Do you have any room to complain?


I once knew someone who was, by most standards, rather well-off. Maybe not wealthy in the traditional sense, but definitely doing okay for herself.

And yet, there were areas of her life that she wanted to improve. She talked about this for a bit with me once, but then stopped and in a moment of self-consciousness said, “but I guess I don’t really have any room to complain, do I?”

Everything is fine, statistically speaking

If you’re reading this now, you probably have one of the highest standards of living in the world. I don’t know if I can find a proper statistic for this (though if you can, please share in the comments), but a little bit of thought and a few citations will bear this out. If you are reading a web site, this means that you have access to a computer with internet. As of 2011, this means that you are part of the 35% of the world’s population that can claim this. Bravo.

But you’re not just checking email. You’re reading a blog that claims (occasionally) to be in the “self-help” category. A study from Christine Whelan, who did her doctoral thesis on the self-help publishing industry, was able to satisfactorily profile the demographic, as summarized in this article from Huffington Post:

Self-help is about self-control, and the people who are best at personal control tend to be the affluent, educated and proactive types … Middle-aged, educated, affluent people have the self-efficacy, the social support system, and also the resources to change their behavior. Midlife is a time where people are most in control of various spheres of their life –family, career, financial–so they are free to seek control in other aspects of their lives.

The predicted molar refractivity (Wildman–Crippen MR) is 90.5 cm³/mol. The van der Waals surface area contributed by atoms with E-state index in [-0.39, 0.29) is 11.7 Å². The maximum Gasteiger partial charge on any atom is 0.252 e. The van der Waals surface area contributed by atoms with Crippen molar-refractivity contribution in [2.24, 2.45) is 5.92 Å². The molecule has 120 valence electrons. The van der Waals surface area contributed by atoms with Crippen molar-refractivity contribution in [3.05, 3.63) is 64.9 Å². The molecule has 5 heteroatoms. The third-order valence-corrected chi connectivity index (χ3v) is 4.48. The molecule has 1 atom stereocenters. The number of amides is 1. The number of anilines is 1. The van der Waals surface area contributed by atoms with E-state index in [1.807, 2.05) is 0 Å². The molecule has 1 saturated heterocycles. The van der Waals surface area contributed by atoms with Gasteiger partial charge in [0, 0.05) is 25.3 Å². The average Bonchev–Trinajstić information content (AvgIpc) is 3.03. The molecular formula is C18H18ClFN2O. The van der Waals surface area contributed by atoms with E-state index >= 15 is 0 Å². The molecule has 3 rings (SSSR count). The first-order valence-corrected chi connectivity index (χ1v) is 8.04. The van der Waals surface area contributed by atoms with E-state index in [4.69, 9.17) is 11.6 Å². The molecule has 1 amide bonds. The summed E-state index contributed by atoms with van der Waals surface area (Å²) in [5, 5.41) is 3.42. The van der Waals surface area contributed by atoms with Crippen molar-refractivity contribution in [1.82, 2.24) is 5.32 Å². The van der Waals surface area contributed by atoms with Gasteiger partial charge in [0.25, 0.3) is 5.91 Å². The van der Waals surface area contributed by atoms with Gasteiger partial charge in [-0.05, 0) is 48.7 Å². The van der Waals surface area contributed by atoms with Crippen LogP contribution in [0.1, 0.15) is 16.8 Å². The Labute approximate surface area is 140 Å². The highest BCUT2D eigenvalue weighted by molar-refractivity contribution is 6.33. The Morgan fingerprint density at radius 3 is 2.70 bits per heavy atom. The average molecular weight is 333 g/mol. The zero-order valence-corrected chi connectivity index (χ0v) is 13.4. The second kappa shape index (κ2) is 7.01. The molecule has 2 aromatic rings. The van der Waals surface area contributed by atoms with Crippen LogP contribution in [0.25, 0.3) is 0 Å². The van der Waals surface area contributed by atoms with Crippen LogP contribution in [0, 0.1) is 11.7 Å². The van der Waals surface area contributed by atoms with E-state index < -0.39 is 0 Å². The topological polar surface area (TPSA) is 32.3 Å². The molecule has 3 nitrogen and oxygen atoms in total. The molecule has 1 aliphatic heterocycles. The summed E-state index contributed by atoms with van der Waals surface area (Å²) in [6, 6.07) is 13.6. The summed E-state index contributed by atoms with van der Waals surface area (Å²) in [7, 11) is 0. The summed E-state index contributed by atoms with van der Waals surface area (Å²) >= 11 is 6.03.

I was get a little uncomfortable when people try to fit me into a demographic box (I’m not middle-aged, hold only a college degree, and currently live well if not extravagantly) but the point for me is clear. If you’re here, you’re probably doing more than okay by certain socioeconomic standards.

But that doesn’t mean that you have no room to complain.

Second-order feelings

There are feelings and there are thoughts about feelings. A feeling is something like fear, joy, or longing. A thought about a feeling—what I call a “second-order feeling”—isn’t a feeling per se, but a judgement about that feeling.

And while your feelings are always valid (stop and read that one a few times if you’re not already convinced), your thoughts about your feelings are never helpful.

“I shouldn’t feel unhappy about this.” The feeling is unhappy, and that’s unfortunate, but the second-order feeling is the judgement about that unhappiness. (No surprise that we find that pesky word should here again.) To which I say, in best Wikipedia fashion: “citation needed.” Who says? Who has the supreme authority on what you are “allowed” to feel good or bad about?

How does it feel to feel (not great)?

You are allowed to desire better for yourself. This desire is valid and good, and that doesn’t change regardless of where you consider your “standing” to be. Life isn’t a ladder to climb, or even a problem to solve, though it can feel that way. Life is a journey, a search for survival, fulfillment, and love. And these are moving goals, and asymptotic goals at that, so there will always be ways you can move closer to any one of them.

When you have second-order feelings about your dissatisfaction, you negate your desires and wishes. You judge your feelings. But we can’t control what we feel, only how we react to what we feel, so this is a practice that is rife with peril. You feel what you feel, and it is valid.

So do you have room to complain about your situation, no matter how cushy it may appear to others? Absolutely.

Your second-order feelings are just judgements, and they will harm you if you let them. Feel your feelings and accept them. And if you’re dissatisfied, be okay with that.

One final caution

So yes, you may have room to complain, however, you don’t have room to only complain. There is nothing wrong with longing to improve yourself, but only if you turn it into action.

But enough about me. Have you ever wanted to make change in your life, but thought poorly of your dissatisfaction?


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